Every single plot point, character, and even description was ridiculous.
Take for example the fact that the first description of Alex is of an Abercombie model.
And at this point a sensible person would’ve slammed the book shut and if they wanted to read a contemporary romance in the vein of Perfect Chemistry without the offensive-ness they’d pull out a Katie McGarry novel. However, an person who lacks sense (like yours truly) would continue to read the book but with a glass of wine.
Final thoughts (while I still have brain cells), this isn’t how diversity in YA should be. Diversity is something that we should influence in YA. However, the sort of diversity (if you can call it that) in Perfect Chemistry should be something we never try to achieve. It’s stereotypical and sort of disgusting with the way Elkeles portrays Latino culture. It sets stigma. And that’s the last thing that publishers should want to achieve when creating diverse books.
Smashed Reviewer: I Need Another One
You know what’s funny, this book isn’t really looking better after a few glasses of wine. The shots of tequila and margaritas really didn’t help too. Neither did the wine. Or the hot sauce. Though I had to be helluv drunk to think hot sauce was alcohol.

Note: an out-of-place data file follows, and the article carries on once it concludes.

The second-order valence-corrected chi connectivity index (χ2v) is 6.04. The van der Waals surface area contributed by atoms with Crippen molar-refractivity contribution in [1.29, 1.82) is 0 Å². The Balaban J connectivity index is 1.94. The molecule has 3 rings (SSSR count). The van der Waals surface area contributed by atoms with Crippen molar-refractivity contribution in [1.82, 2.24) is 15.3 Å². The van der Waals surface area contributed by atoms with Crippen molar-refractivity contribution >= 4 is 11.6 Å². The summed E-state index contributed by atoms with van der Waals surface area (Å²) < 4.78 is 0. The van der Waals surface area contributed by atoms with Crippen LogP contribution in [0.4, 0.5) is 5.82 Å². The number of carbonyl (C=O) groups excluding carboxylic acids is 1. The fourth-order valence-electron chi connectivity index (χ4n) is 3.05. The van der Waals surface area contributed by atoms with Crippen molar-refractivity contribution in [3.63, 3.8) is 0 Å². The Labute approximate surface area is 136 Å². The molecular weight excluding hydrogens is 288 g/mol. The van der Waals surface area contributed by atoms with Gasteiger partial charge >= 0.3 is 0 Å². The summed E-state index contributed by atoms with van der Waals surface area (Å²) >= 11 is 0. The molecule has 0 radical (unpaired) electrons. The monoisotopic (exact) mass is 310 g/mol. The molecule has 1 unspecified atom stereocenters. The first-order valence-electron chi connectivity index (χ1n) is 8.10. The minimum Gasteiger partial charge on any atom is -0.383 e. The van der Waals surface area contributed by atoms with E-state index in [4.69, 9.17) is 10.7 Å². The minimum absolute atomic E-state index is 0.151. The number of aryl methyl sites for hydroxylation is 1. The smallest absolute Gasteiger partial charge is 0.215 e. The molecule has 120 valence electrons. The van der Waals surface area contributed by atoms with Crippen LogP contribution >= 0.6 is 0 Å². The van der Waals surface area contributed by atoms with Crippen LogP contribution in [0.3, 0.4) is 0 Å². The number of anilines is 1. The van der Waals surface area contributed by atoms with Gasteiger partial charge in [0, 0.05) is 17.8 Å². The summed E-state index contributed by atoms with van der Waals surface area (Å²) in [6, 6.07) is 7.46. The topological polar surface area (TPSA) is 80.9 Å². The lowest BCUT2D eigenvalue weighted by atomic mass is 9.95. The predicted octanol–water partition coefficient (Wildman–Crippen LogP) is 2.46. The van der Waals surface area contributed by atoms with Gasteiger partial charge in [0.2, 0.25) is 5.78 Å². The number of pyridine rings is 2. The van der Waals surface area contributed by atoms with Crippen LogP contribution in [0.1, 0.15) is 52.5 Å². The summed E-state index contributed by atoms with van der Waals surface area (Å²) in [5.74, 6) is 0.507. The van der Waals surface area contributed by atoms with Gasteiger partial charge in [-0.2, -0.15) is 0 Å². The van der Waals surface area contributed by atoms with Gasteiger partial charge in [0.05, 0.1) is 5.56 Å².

At least I’m not frowning as much.
Though it’s probably difficult to actually pay attention to the book.
I don’t think Alex is cute.
Well, for one thing he’s not a real person. But as a book crush, he sort of blows.
He was a dick.
I mean, insulting poor Brittany like that.
But she was really stupid too.
Maybe two stupid people make a smart person (look this up).
Actually, that probably goes against some law in Physics.
I guess I really shouldn’t care about them being together because they’re so obnoxious. But I do have to read about it.
Much like I had to read about gang violence that didn’t make sense, even though I was drunk.
Must pour another glass of tequila.
Ah, that’s better. So, let me get this straight you can wear gang regalia to a zero tolerance school and not get called out on it.
Man, my mom’s school is going to get sued then.
Another shot of tequila.
And how can one believe they’re not going to have to sell drugs if they’re in a gang?
Who cares more drinks?
Damn it. It’s still not working. Logic is still there, god damn it, even with all of the booze.
And it’s still making me crazy too. Like I don’t understand how Alex came back even though he was out of the gang and could’ve moved anywhere but had to go through the branding thing.
Then again, I don’t know gangs.
But clearly neither does Simone Elkeles.
Well, her knowledge of gangs is about as much knowledge as she has on Spanish.
That’s not saying much.
Okay, it’s actually a big insult since Ms. Elkeles believes that anyone who speaks Spanish uses the word mamacita every other sentence (obviously not reading this article).
I’m getting bored right now and could really use another drink so I’m just going to sum this up for you in one (okay, maybe a couple) of sentences: This book sucks. Es muy malo. The end.
In other words, it blows man.
The (F)ucking end.